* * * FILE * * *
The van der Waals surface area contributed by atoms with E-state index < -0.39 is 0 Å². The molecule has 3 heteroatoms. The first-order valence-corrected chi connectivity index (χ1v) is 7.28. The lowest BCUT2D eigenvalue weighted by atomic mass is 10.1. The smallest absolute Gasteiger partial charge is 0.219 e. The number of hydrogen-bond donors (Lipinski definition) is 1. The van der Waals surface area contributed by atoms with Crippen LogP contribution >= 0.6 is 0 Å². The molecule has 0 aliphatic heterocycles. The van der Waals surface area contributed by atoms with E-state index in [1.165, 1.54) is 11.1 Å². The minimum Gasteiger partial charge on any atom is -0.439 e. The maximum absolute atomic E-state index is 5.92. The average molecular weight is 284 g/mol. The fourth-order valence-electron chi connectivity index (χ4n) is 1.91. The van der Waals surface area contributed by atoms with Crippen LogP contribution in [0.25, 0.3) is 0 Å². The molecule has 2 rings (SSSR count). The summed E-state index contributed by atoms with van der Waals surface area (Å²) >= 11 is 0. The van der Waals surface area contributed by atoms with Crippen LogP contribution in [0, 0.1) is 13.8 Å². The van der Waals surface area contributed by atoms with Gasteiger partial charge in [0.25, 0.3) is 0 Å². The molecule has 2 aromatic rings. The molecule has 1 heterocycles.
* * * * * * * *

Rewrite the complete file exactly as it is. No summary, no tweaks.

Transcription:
The van der Waals surface area contributed by atoms with E-state index < -0.39 is 0 Å². The molecule has 3 heteroatoms. The first-order valence-corrected chi connectivity index (χ1v) is 7.28. The lowest BCUT2D eigenvalue weighted by atomic mass is 10.1. The smallest absolute Gasteiger partial charge is 0.219 e. The number of hydrogen-bond donors (Lipinski definition) is 1. The van der Waals surface area contributed by atoms with Crippen LogP contribution >= 0.6 is 0 Å². The molecule has 0 aliphatic heterocycles. The van der Waals surface area contributed by atoms with E-state index in [1.165, 1.54) is 11.1 Å². The minimum Gasteiger partial charge on any atom is -0.439 e. The maximum absolute atomic E-state index is 5.92. The average molecular weight is 284 g/mol. The fourth-order valence-electron chi connectivity index (χ4n) is 1.91. The van der Waals surface area contributed by atoms with Crippen LogP contribution in [0.25, 0.3) is 0 Å². The molecule has 2 rings (SSSR count). The summed E-state index contributed by atoms with van der Waals surface area (Å²) >= 11 is 0. The van der Waals surface area contributed by atoms with Crippen LogP contribution in [0, 0.1) is 13.8 Å². The van der Waals surface area contributed by atoms with Gasteiger partial charge in [0.25, 0.3) is 0 Å². The molecule has 2 aromatic rings. The molecule has 1 heterocycles.